When we moved here during the second gun season for deer, a fellow was
getting into his car going to work. He did not make that day due to
being shot in the ass. Guess you need the optic orange vest all the
(sixoneeight) = 618
Not sure if I should be offended by this thread or not... I woodwork,
mountain bike, shoot and hunt. ;~)
Having sawn bullets, intentionally and accidentally, I'd venture that unless
you happen to hit an armor piercing round with a steel/tungsten core it's
unlikely a bullet would noticeably damage most blades, least of all carbide.
Lead bullets and those with copper jackets are softer than some knots and in
some cases softer than the wood itself. I think woods high in silica (e.g.,
locust) eat up a blade faster than a lead bullet...
I haven't had that experience yet, but since they don't have the same effect on
stud finders as nails and barb wire, it's always a chance..
A friend was turning a vase and started hitting lead bird shot.. he just kept
He said that it gave the vase an unusual look and buffed well..lol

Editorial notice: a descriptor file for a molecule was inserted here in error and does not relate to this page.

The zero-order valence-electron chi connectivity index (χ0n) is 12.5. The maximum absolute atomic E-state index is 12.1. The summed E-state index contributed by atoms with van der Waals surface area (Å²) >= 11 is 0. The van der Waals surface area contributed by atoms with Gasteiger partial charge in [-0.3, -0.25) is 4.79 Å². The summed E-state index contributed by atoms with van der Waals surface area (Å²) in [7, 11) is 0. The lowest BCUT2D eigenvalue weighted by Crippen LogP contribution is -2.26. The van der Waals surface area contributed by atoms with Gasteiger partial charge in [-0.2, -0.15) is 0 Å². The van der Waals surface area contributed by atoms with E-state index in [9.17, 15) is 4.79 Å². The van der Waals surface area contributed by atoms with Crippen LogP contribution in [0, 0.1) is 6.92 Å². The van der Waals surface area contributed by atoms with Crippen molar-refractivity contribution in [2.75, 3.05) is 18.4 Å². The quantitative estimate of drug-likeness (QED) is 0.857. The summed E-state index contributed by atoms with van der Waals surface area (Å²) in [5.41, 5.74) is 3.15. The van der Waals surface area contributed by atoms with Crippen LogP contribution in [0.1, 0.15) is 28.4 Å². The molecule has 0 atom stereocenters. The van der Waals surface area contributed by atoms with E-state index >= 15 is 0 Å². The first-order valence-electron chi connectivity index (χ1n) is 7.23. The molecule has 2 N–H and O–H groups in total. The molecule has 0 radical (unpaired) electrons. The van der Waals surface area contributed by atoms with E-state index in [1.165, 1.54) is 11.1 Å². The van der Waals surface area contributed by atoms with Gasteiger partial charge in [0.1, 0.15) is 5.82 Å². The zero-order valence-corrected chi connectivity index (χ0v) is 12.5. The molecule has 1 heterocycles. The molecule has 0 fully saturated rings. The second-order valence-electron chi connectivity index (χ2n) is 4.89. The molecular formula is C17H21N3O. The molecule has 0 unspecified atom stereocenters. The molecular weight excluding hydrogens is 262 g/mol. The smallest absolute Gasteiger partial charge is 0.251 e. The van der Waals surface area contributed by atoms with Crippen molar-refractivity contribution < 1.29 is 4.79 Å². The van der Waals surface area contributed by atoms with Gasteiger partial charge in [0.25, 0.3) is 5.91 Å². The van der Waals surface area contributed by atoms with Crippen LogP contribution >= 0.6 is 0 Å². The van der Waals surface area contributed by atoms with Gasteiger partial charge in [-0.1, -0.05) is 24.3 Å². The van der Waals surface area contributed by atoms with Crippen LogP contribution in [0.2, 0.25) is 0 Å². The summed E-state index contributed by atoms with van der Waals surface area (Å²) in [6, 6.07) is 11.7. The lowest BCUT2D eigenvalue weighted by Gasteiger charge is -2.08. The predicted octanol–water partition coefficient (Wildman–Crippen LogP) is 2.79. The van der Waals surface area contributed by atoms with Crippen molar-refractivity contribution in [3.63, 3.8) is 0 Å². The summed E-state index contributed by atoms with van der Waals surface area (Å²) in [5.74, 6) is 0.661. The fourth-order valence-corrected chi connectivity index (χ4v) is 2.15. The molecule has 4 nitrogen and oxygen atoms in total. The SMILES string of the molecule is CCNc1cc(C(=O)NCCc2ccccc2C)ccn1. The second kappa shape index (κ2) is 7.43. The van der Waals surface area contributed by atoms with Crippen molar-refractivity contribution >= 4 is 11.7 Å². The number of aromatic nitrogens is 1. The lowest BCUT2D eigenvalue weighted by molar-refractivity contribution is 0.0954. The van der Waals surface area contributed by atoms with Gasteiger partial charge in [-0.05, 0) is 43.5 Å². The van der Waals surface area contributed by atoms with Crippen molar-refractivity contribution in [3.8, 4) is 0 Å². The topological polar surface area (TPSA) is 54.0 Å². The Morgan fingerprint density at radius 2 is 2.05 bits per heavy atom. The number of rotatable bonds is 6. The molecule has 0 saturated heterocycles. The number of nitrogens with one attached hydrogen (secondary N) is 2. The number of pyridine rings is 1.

Please remove splinters before emailing
Funny you should mention that. At our local woodturners club in
Baltimore one of the members was showing off a very nice walnut bowl
that was turned with the lead bullets still in place. No copper clad,
just lead. It was interesting to see how the bullets were shaped as
easily as the walnut.
On a different topic, I work for my butcher as part of my deer hunting
vacation- free butchering and hunting priveleges (sun rise and
sunset) for 8 hours of work each day (plus they feed me breakfast,
lunch and dinner) There are a few times when we have to pull out some
bullet fragments from the meat grinder.
Marc (who gets his
venison in the woods and on the side of the road)
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